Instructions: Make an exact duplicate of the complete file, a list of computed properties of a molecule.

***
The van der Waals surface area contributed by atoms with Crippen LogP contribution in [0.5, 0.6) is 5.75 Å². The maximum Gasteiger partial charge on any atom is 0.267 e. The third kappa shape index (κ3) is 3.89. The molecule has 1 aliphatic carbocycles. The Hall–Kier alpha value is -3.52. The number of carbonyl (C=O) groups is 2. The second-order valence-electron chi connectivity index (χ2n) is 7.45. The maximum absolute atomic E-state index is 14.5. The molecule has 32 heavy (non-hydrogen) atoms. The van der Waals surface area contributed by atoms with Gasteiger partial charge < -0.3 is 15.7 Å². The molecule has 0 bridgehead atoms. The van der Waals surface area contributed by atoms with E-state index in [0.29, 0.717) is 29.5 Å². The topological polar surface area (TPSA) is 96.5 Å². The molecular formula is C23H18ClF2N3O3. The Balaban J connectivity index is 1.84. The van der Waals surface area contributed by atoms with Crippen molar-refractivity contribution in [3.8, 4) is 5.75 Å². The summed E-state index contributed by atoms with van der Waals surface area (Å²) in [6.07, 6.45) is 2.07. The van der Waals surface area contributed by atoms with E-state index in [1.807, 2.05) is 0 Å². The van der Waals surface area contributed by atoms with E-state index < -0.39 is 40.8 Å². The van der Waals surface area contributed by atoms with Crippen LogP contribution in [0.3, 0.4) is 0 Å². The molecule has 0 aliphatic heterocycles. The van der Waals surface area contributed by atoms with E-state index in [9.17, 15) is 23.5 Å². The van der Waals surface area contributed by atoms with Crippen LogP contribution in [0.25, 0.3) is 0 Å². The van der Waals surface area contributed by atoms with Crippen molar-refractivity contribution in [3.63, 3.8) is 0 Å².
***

The van der Waals surface area contributed by atoms with Crippen LogP contribution in [0.5, 0.6) is 5.75 Å². The maximum Gasteiger partial charge on any atom is 0.267 e. The third kappa shape index (κ3) is 3.89. The molecule has 1 aliphatic carbocycles. The Hall–Kier alpha value is -3.52. The number of carbonyl (C=O) groups is 2. The second-order valence-electron chi connectivity index (χ2n) is 7.45. The maximum absolute atomic E-state index is 14.5. The molecule has 32 heavy (non-hydrogen) atoms. The van der Waals surface area contributed by atoms with Gasteiger partial charge < -0.3 is 15.7 Å². The molecule has 0 bridgehead atoms. The van der Waals surface area contributed by atoms with E-state index in [0.29, 0.717) is 29.5 Å². The topological polar surface area (TPSA) is 96.5 Å². The molecular formula is C23H18ClF2N3O3. The Balaban J connectivity index is 1.84. The van der Waals surface area contributed by atoms with Crippen molar-refractivity contribution in [3.8, 4) is 5.75 Å². The summed E-state index contributed by atoms with van der Waals surface area (Å²) in [6.07, 6.45) is 2.07. The van der Waals surface area contributed by atoms with E-state index in [1.807, 2.05) is 0 Å². The van der Waals surface area contributed by atoms with E-state index < -0.39 is 40.8 Å². The van der Waals surface area contributed by atoms with Crippen LogP contribution in [0.3, 0.4) is 0 Å². The molecule has 0 aliphatic heterocycles. The van der Waals surface area contributed by atoms with E-state index in [9.17, 15) is 23.5 Å². The van der Waals surface area contributed by atoms with Crippen LogP contribution in [0.25, 0.3) is 0 Å². The van der Waals surface area contributed by atoms with Crippen molar-refractivity contribution in [3.63, 3.8) is 0 Å².